Musician who says he wants to 'kill' Eminem's track

Publish Date
Tuesday, 4 September 2018, 11:38AM
Getty Images

Getty Images

Eminem is set for a legal showdown with acclaimed singer-songwriter Bon Iver over a homophobic slur on a track on surprise new record Kamikaze.

Justin Vernon, who records as Bon Iver, posted he will "kill the track" Fall in which Eminem refers to rival rapper Tyler, The Creator as a "f-----".

Recording artist Tyler, the Creator attends the 60th Annual GRAMMY Awards. Photo / Getty

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The American singer and producer, who has previously collaborated with hip-hop stars Kanye West and Vince Staples, wrote that he wasn't present in the studio when Eminem recorded his rap.

Eminem targets Tyler, The Creator in the track, rapping: "Tyler create nothin', I see why you called yourself a f-----, bitch." He bleeps out the homophobic slur.

The lyric is believed to be in response to a diss Tyler tweeted last year about Walk On Water, the lead single off his Revival album which didn't get the biggest raps from fans or critics when it was released just nine months ago.

"dear god this song is horrible, sheesh how the f …," Tyler posted when Walk On Water was released last year.

Musician Justin Vernon of Bon Iver performs on stage during Bonnaroo 2009 on June 13, 2009. Photo / Getty

Slim Shady's 10th record Kamikaze arrived unexpectedly on Friday and takes aim at his critics, hip-hop peers and US President Donald Trump.

Vernon's vocals are uncredited on Fall but fans still recognised his distinctive vocals.

When one fan congratulated the sonic architect for his latest project Big Red Machine compared to the Eminem moment, Vernon revealed he wasn't happy with being on the track because of its message and use of the derogatory term.

He said his vocal part had been recorded as part of a studio session with producers Mike Will Made It and BJ Burton.

"Was not in the studio for the Eminem track … came from a session with BJ Burton and Mike Will. Not a fan of the message, it's tired. Asked them to change the track, wouldn't do it. Thanks for listening to BRM," Vernon posted to the fan.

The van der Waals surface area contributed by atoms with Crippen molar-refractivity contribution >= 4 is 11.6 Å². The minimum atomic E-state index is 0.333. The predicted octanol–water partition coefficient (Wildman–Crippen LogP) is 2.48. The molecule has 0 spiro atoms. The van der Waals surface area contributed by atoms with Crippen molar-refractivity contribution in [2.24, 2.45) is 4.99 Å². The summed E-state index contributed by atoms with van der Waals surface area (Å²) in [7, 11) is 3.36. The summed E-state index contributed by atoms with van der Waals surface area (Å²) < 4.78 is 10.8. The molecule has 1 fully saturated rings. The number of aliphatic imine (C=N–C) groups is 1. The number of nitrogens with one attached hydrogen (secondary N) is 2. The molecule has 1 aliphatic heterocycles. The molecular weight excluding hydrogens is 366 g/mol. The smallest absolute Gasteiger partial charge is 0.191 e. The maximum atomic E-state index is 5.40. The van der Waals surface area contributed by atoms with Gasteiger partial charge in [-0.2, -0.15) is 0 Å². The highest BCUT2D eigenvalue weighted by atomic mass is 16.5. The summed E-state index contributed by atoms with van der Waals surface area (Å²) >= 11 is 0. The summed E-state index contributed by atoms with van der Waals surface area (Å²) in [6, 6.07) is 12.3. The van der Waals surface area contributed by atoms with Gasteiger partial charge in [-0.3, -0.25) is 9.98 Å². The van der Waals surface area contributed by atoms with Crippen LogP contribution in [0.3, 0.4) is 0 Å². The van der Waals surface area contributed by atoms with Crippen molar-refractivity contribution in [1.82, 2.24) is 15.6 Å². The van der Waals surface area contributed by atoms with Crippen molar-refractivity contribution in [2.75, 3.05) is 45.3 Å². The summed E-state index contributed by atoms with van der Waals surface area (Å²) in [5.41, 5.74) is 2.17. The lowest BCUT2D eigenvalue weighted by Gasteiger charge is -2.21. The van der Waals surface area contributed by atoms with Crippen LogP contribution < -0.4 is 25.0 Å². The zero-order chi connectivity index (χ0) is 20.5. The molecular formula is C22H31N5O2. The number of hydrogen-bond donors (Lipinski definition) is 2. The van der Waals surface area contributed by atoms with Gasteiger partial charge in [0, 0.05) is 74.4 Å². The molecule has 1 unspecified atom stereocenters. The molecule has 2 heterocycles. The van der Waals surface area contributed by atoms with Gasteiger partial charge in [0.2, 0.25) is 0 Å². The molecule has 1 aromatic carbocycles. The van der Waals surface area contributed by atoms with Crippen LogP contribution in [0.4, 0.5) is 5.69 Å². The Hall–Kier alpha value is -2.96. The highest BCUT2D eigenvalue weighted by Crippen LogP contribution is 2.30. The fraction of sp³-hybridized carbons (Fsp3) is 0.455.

Eminem performs onstage at the MTV Movie Awards. Photo / Getty

About 10 minutes later, Vernon addressed Fall again but again expressed his desire for the offensive language to be removed.

"Eminem is one of the best rappers of all time, there is no doubt. I have and will respect that," he posted.

"Tho, this is not the time to criticise Youth, it's the time to listen. To act. It is certainly not the time for slurs. Wish they would have listened when we asked them to change it."

As fans and other weighed in on the controversy, Vernon then issued a more definitive response, suggesting he was going to take further action to distance himself from the Fall fallout.

"I was wrong and we are going to kill this track," he posted.

Eminem is yet to respond to Vernon's discomfort with the track. The rapper has been slammed for using the homophobic slur in his works before.

He has previously rationalised its use over the past decades even as he bleeps it, which is an acknowledgement it would be found offensive by many people.

"Those kind of words, when I came up battle-rappin' or whatever, I never equated those words [with being gay] … It was more like calling someone a bitch or a punk or asshole," he told Rolling Stone in 2013

Elton John has defended Eminem in the past, insisting he is not a homophobe and famously performing with him at the 2001 Grammy Awards when the rapper was courting controversy for his lyrics.

Kamikaze went straight to No. 1 on iTunes when it was released on Friday and remained there on Monday.

This article was originally published on and is reproduced here with permission.